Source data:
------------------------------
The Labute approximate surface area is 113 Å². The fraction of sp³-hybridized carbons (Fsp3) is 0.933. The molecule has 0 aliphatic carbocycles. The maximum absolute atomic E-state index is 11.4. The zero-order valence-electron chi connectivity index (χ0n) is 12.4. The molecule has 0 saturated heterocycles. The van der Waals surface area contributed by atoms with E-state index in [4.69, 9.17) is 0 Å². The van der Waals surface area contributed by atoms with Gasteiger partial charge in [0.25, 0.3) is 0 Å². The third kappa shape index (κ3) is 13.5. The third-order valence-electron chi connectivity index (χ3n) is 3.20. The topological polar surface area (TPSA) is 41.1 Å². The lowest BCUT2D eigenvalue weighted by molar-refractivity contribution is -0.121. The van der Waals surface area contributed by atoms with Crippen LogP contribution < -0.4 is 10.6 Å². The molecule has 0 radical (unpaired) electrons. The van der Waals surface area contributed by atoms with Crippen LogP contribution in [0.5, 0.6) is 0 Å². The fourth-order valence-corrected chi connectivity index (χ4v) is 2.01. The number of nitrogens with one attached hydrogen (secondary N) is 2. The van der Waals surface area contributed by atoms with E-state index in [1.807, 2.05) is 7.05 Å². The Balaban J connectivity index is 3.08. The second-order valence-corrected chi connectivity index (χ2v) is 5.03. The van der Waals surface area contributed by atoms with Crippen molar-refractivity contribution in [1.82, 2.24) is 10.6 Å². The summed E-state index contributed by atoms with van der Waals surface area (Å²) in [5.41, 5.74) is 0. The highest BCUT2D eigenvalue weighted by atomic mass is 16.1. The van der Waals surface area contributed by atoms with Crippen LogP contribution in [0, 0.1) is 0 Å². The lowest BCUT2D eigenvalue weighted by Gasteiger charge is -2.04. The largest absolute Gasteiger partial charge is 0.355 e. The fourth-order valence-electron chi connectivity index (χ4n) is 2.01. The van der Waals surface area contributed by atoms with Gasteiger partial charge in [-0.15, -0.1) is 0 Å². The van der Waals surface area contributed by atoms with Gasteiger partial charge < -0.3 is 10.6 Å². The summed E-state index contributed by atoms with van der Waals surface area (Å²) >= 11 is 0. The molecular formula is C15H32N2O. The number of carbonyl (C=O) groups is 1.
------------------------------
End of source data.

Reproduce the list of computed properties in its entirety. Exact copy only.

The Labute approximate surface area is 113 Å². The fraction of sp³-hybridized carbons (Fsp3) is 0.933. The molecule has 0 aliphatic carbocycles. The maximum absolute atomic E-state index is 11.4. The zero-order valence-electron chi connectivity index (χ0n) is 12.4. The molecule has 0 saturated heterocycles. The van der Waals surface area contributed by atoms with E-state index in [4.69, 9.17) is 0 Å². The van der Waals surface area contributed by atoms with Gasteiger partial charge in [0.25, 0.3) is 0 Å². The third kappa shape index (κ3) is 13.5. The third-order valence-electron chi connectivity index (χ3n) is 3.20. The topological polar surface area (TPSA) is 41.1 Å². The lowest BCUT2D eigenvalue weighted by molar-refractivity contribution is -0.121. The van der Waals surface area contributed by atoms with Crippen LogP contribution < -0.4 is 10.6 Å². The molecule has 0 radical (unpaired) electrons. The van der Waals surface area contributed by atoms with Crippen LogP contribution in [0.5, 0.6) is 0 Å². The fourth-order valence-corrected chi connectivity index (χ4v) is 2.01. The number of nitrogens with one attached hydrogen (secondary N) is 2. The van der Waals surface area contributed by atoms with E-state index in [1.807, 2.05) is 7.05 Å². The Balaban J connectivity index is 3.08. The second-order valence-corrected chi connectivity index (χ2v) is 5.03. The van der Waals surface area contributed by atoms with Crippen molar-refractivity contribution in [1.82, 2.24) is 10.6 Å². The summed E-state index contributed by atoms with van der Waals surface area (Å²) in [5.41, 5.74) is 0. The highest BCUT2D eigenvalue weighted by atomic mass is 16.1. The van der Waals surface area contributed by atoms with Crippen LogP contribution in [0, 0.1) is 0 Å². The lowest BCUT2D eigenvalue weighted by Gasteiger charge is -2.04. The largest absolute Gasteiger partial charge is 0.355 e. The fourth-order valence-electron chi connectivity index (χ4n) is 2.01. The van der Waals surface area contributed by atoms with Gasteiger partial charge in [-0.15, -0.1) is 0 Å². The van der Waals surface area contributed by atoms with Gasteiger partial charge < -0.3 is 10.6 Å². The summed E-state index contributed by atoms with van der Waals surface area (Å²) >= 11 is 0. The molecular formula is C15H32N2O. The number of carbonyl (C=O) groups is 1.